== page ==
Village Design and Rural Character

DESIGN GUIDE

muntjac deerRowney Green is proud of its rural character and heritage which are reflected within its buildings, its settlement and its landscape.

A Supplementary Planning Guidance Document, adopted by Bromsgrove District Council (BDC) has been made available for all to see. The Document, known as a Village Design Statement, was drawn up by volunteers from within the community for the benefit of the community, the environment and the landscape.

The document, which is hosted on the BDC website, planning portal, refers to the whole parish of Alvechurch, including Alvechurch Village, Withybed Green, Weatheroak, Hopwood, Bordesley and Rowney Green.

Pages 20-23 refer specifically to Rowney Green.

Residents are encouraged to consult the document for  guidance when planning building work or landscaping

Click to view The Design Guide (Village Design Statement) >>


Connections and partnerships

The RGA is pleased to work closely, or to engage, with the following local organisations:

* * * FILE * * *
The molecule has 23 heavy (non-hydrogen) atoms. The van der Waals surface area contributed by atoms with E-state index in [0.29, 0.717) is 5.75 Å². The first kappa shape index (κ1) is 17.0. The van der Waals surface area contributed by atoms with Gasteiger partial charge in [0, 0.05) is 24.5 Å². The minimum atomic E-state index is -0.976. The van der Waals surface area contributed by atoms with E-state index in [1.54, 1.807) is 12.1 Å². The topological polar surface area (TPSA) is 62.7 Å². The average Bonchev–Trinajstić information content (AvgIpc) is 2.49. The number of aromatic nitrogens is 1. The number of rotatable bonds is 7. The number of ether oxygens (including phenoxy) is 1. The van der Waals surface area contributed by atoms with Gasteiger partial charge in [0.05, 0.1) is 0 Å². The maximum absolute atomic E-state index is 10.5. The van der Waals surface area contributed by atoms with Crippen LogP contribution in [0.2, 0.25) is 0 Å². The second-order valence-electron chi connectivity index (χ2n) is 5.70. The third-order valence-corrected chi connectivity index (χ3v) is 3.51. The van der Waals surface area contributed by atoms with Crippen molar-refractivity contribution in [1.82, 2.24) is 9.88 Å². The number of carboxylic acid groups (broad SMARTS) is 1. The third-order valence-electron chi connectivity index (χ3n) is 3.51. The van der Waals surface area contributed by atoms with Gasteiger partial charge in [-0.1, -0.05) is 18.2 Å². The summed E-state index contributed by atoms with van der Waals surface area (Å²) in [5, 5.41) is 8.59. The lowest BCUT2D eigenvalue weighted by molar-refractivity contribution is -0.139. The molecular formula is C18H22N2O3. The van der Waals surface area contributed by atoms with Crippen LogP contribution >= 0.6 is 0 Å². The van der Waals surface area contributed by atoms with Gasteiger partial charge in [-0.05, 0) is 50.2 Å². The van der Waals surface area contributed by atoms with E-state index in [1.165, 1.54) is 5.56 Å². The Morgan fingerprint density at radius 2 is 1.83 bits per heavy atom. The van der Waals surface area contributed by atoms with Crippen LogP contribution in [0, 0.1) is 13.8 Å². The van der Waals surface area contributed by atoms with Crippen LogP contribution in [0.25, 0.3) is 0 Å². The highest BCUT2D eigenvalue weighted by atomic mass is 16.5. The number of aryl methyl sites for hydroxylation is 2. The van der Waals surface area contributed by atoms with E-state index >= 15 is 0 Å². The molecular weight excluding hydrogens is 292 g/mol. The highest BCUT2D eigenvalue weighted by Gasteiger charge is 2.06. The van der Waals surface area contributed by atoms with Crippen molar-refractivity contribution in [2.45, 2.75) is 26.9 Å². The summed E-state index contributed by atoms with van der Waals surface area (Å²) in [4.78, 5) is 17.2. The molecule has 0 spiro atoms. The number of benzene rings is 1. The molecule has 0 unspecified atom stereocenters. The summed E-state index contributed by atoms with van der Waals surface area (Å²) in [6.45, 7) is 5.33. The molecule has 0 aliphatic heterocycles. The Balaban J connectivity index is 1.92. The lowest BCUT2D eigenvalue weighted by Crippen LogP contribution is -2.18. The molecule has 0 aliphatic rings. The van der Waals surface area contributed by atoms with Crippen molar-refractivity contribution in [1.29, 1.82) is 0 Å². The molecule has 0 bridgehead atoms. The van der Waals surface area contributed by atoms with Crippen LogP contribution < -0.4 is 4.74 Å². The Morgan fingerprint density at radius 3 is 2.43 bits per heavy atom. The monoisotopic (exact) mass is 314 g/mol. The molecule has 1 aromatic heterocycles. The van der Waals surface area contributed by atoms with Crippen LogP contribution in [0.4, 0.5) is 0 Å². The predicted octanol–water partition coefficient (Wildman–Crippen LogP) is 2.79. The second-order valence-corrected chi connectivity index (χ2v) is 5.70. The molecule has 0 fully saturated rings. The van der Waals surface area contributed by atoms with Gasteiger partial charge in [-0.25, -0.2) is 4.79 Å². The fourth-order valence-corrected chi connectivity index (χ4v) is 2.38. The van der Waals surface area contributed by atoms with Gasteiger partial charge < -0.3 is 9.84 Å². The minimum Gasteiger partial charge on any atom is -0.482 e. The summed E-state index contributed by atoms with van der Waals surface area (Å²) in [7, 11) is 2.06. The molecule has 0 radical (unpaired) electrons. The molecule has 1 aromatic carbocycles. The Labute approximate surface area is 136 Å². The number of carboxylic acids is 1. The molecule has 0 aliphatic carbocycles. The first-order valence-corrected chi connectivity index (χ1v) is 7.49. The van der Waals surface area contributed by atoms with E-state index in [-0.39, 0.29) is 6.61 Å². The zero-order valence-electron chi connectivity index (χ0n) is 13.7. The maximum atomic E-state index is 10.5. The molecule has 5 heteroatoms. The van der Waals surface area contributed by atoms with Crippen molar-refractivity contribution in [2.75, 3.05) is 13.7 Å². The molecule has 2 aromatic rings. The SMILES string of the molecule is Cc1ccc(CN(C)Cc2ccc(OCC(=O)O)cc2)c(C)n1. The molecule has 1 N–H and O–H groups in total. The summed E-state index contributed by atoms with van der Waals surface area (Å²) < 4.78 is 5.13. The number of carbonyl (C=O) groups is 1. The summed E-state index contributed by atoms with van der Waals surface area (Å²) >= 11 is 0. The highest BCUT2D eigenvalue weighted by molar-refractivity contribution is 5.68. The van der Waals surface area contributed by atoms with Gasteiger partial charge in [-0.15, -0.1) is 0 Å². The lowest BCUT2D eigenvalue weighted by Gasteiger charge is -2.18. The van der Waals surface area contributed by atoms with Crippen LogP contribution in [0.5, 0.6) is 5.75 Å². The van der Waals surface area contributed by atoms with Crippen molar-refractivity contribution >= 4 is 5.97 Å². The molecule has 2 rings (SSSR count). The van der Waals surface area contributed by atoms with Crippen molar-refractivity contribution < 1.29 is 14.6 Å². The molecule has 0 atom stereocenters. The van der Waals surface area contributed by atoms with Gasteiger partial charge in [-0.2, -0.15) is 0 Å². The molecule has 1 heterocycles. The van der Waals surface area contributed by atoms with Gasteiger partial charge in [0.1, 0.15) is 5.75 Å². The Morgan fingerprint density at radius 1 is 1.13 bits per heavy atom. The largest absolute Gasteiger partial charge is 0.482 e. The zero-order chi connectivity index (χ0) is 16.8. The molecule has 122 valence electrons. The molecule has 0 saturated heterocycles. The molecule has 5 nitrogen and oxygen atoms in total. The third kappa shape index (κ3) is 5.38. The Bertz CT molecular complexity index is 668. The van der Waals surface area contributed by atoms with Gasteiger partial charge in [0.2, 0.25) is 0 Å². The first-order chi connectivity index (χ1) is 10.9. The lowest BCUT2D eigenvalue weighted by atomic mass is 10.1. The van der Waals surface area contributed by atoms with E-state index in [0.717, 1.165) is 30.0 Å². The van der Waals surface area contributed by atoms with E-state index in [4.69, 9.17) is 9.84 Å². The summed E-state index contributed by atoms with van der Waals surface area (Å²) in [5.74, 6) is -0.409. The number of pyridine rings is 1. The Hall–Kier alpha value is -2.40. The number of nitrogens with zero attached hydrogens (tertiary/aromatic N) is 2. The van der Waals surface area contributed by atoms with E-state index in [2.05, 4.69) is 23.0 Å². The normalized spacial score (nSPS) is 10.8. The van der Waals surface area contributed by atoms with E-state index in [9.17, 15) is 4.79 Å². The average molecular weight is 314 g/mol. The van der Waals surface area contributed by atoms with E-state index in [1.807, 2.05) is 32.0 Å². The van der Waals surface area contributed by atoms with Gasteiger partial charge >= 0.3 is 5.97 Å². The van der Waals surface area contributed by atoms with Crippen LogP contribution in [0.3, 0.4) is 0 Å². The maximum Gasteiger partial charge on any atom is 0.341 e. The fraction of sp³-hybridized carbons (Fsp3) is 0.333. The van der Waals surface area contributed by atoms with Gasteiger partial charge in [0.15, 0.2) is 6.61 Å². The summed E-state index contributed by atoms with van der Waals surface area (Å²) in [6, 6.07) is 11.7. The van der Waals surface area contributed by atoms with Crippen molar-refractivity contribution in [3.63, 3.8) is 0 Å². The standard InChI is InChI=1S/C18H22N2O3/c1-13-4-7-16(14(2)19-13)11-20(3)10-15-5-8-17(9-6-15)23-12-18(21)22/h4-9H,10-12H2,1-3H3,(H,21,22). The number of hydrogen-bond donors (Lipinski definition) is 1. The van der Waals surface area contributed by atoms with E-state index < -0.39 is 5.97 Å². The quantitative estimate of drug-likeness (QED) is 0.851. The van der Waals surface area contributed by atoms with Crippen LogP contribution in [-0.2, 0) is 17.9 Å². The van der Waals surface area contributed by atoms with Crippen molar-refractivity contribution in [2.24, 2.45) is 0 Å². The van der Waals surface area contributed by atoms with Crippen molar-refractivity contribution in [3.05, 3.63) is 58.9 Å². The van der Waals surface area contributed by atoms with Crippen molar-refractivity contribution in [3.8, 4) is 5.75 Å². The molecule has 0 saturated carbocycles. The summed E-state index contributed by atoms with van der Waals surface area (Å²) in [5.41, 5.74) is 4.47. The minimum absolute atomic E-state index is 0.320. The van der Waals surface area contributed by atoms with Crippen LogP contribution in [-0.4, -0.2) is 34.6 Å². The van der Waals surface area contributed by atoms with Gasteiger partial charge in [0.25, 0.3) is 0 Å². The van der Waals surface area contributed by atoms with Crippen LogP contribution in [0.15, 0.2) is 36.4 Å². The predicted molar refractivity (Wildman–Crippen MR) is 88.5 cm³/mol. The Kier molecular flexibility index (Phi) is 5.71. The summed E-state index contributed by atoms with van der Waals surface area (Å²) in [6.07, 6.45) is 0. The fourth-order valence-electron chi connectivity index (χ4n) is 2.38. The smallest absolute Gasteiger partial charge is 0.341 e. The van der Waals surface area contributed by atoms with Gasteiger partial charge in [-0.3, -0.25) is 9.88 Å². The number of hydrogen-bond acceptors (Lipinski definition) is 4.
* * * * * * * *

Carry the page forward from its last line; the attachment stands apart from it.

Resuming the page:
Geology

The high ground of Rowney Green was formed by a terminal moraine in the last ice age between 18,000 and 14,000 years ago.  The glacier had carried rocks, gravel, sand and clay with it as it drifted along.  By the time it reached this area, the atmosphere was sufficiently warm for the ice to melt.  The drift material was then deposited onto the underlying Keuper Marl; the stones you see all around you therefore could have broken off rocks hundreds of miles away.

Peck Wood

Peck Wood contains a large area of ancient woodland.  It has been woodland for about 12,000 years; ever since trees started to grow here after the last ice age.  It gives food and shelter to a large variety of wildlife.  It is bisected by a very well preserved section of the boundary ditch and bank of Alvechurch Park.  It was given to the Methodist Church in 1948 to provide holidays, training and education opportunities for children, young people and the general community.  The facilities may be booked.

Newbourne Wood

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Planting saplings in Newbourne Wood, December 2014

Newbourne Wood is 11 acres and became the property of Worcestershire Nature Conservation Trust in 1970. It was planted with trees in 1958 after the area had been quarried for gravel.  The conifers are being grown on for timber and eventually a deciduous wood will be established.